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Bobo v. Mission

United States District Court, E.D. California

July 22, 2016




         In his earlier action, filed on March 3, 2016 (Bobo v. Bakersfield Rescue Mission, case number 1:16-cv-00292 LJO JLT) against this same defendant, the plaintiff alleged that while staying at the Bakersfield Rescue Mission, he was subjected to the Mission’s no-drug-use policies, that there was no air conditioning for a period of time, that he caught a cold while staying at the Mission and the Mission staff complained he ate too much food. (Bobo v. Bakersfield Rescue Mission, case number 1:16-cv-00292 LJO JLT Docs. 3, 6) The Court denied his request to proceed in forma pauperis and dismissed the action because the Court lacked subject matter jurisdiction.

         Undeterred, the plaintiff has again sought to sue the Bakersfield Rescue Mission by raising similar claims and seeks to proceed in forma pauperis. (Docs. 1-2) Because Plaintiff does not present any federal claims in this action, the Court recommends the motion to proceed in forma pauperis be DENIED and the matter be DISMISSED without prejudice for lack of subject matter jurisdiction.

         I. Motion to Proceed In Forma Pauperis

         As a general rule, all parties instituting any civil action, suit or proceeding in a United States District Court must pay a filing fee. 28 U.S.C. § 1914(a). However, the Court may authorize the commencement of an action “without prepayment of fees and costs of security therefor, by a person who submits an affidavit that . . . the person is unable to pay such fees or give security therefor.” 28 U.S.C. § 1915(a)(1). Therefore, an action may proceed despite a failure to prepay the filing fee only if leave to proceed in forma pauperis (“IFP”) is granted by the Court. See Rodriguez v. Cook, 169 F.3d 1178, 1177 (9th Cir. 1999).

         If a plaintiff seeks to proceed in forma pauperis, the Court is required to review the complaint, and shall dismiss the case at any time if the Court determines that the allegation of poverty is untrue, or the action or appeal is “frivolous, malicious or fails to state a claim on which relief may be granted; or … seeks monetary relief against a defendant who is immune from such relief.” 28 U.S.C. 1915(e)(2). A claim is frivolous “when the facts alleged arise to the level of the irrational or the wholly incredible, whether or not there are judicially noticeable facts available to contradict them.” Denton v. Hernandez, 504 U.S. 25, 32-33 (1992); see also Neitzke v. Williams, 490 U.S. 319, 325, 328 (1989) (finding claims may be dismissed as “frivolous” where the allegations are “fanciful” or “describe[e] fantastic or delusional scenarios”).

         The Court recommends Plaintiff’s application to proceed in forma pauperis be DENIED because, as discussed below, the allegations of the complaint fail to allege a claim upon which relief may be granted.

         II. Background

         While staying at the Mission at some time in the past, the air conditioner did not work for a period of time. (Doc. 1 at 1) Later, it started working when it was too cold for it and the plaintiff caught a cold. Id. Despite this, the Mission required residents to bathe or they would not be permitted to stay; the policy was “no shower, no bed.” Id. Plaintiff complains that while at the mission, he was informed by Mission staff that he ate too much. Id. Finally, he complaints about the Mission’s policies that the residents cannot “drink or do drugs while here” and if a resident is found to be under the influence, the resident is banned from the facility for five days. Id. As a result, the Mission doesn’t “want me staying in the shelter.” Id.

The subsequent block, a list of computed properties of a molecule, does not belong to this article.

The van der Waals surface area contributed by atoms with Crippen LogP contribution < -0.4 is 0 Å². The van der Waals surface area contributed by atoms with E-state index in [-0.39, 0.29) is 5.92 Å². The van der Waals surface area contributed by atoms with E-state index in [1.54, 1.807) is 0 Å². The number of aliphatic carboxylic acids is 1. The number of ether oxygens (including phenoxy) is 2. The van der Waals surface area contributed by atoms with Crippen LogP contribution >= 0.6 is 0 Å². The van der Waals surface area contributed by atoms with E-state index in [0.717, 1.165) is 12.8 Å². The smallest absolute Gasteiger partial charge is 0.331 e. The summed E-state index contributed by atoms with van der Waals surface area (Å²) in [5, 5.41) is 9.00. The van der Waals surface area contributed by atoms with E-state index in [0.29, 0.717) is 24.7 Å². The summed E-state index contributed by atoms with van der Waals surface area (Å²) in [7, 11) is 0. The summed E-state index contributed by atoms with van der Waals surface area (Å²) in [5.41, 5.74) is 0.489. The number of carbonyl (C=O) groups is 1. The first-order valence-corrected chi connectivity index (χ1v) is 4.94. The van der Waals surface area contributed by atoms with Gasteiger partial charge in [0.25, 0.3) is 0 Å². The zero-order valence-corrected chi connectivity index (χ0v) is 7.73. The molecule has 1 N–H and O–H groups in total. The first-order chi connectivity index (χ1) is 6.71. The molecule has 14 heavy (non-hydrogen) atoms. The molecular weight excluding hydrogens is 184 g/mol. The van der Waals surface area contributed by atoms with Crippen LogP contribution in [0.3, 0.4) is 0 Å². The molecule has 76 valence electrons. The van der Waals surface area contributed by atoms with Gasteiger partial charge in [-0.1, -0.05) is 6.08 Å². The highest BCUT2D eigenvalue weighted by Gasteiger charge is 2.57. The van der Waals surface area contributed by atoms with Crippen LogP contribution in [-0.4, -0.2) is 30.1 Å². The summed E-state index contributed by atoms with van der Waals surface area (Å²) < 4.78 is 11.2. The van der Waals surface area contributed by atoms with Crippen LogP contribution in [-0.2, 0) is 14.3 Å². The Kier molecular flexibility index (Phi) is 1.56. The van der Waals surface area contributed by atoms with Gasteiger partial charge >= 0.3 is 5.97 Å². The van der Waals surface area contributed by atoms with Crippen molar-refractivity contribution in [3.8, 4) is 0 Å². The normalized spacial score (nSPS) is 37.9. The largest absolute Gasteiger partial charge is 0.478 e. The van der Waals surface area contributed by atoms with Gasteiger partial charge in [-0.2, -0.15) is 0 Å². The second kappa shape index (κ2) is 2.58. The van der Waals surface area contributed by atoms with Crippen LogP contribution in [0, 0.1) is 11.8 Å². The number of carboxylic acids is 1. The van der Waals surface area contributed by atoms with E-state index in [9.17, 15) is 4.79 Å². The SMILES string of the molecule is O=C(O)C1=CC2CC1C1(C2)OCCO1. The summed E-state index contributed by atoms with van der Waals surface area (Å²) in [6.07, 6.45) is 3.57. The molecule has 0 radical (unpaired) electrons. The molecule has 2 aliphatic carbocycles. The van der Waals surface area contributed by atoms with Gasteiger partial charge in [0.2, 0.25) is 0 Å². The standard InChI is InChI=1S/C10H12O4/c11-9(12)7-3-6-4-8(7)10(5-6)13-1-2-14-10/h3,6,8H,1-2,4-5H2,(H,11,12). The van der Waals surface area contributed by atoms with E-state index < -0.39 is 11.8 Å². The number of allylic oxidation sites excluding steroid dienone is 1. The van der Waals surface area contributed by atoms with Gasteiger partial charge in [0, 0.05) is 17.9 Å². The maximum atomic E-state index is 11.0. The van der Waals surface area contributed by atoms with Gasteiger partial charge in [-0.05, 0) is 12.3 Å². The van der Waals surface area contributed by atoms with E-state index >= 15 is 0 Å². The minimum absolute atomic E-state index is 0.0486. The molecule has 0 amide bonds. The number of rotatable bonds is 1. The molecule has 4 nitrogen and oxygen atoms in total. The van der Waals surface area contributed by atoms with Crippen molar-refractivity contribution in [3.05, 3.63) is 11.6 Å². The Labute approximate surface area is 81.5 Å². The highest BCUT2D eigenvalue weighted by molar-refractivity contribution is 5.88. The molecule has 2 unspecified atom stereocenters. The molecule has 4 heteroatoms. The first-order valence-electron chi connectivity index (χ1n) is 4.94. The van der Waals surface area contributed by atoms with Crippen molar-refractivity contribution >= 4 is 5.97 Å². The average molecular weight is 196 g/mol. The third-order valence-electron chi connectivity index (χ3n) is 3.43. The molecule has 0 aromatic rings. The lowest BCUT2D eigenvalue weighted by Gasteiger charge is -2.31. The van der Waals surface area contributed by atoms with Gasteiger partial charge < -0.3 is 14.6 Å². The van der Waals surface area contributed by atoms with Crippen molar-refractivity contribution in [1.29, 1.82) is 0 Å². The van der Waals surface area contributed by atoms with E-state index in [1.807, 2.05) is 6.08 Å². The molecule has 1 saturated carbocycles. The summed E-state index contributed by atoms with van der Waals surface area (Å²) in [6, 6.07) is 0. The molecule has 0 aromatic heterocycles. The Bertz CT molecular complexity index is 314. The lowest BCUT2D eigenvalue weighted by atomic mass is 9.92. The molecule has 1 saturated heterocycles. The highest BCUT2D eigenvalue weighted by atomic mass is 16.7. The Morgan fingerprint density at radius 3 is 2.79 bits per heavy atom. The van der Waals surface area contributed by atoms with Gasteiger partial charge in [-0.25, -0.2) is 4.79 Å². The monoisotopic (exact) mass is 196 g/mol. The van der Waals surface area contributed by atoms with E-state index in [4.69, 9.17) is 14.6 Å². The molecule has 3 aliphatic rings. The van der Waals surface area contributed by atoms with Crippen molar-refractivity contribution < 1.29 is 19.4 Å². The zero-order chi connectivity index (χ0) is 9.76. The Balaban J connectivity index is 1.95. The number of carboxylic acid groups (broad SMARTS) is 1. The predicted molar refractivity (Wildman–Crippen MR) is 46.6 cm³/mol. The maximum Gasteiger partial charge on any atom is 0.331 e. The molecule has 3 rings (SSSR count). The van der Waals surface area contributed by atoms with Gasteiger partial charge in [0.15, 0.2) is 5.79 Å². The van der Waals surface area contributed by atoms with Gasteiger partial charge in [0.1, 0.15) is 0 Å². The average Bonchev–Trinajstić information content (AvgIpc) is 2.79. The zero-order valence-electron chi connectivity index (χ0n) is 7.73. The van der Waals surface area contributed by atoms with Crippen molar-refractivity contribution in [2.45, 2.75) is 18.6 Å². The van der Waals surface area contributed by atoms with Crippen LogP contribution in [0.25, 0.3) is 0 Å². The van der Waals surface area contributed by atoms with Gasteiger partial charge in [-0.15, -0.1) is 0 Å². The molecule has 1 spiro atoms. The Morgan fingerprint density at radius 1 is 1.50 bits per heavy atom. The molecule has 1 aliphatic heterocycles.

II. Jurisdiction

         The district court is a court of limited jurisdiction, and is empowered only to hear disputes “authorized by Constitution and statute.” Kokkonen v. Guardian Life Ins. Co. of Am., 511 U.S. 375, 377 (1994); Exxon Mobil Corp v. Allapattah Servs., Inc., 545 U.S. 546, 552 (2005). The federal courts are “presumed to lack jurisdiction in a particular case, unless the contrary affirmatively appears.” A-Z Int'l. v. Phillips, 323 F.3d 1141, 1145 (9th Cir. 2003).

         A federal court “ha[s] an independent obligation to address sua sponte whether [it] has subject-matter jurisdiction.” Dittman v. California, 191 F.3d 1020, 1025 (9th Cir. 1999). It is the obligation of the district court “to be alert to jurisdictional requirements.” Grupo Dataflux v. Atlas Global Group, L.P., 541 U.S. 567, 593 (2004). Without jurisdiction, the district court cannot decide the merits of a case or order any relief. Morongo Band of Mission Indians v. Cal. State Bd. of Equalization, 858 F.2d 1376, 1380 (9th Cir. 1988). The burden of establishing jurisdiction rests upon plaintiff as the party asserting jurisdiction. Kokkonen, 511 U.S. at 377; see also Hagans v. Lavine, 415 U.S. 528, 543 (1974) (acknowledging that a claim may be dismissed for lack of jurisdiction if it is “so insubstantial, implausible, . . . or otherwise completely devoid of merit as not to involve a federal controversy within the jurisdiction of the District Court”).

         III. Discussion and Analysis

         Though Plaintiff complains about conditions at the Bakersfield Rescue Mission and, apparently, dislikes the policies implemented there-daily bathing, abstinence from drugs and alcohol, limited food, etc.-this is insufficient to demonstrate that this Court has authority to act. Indeed, ...

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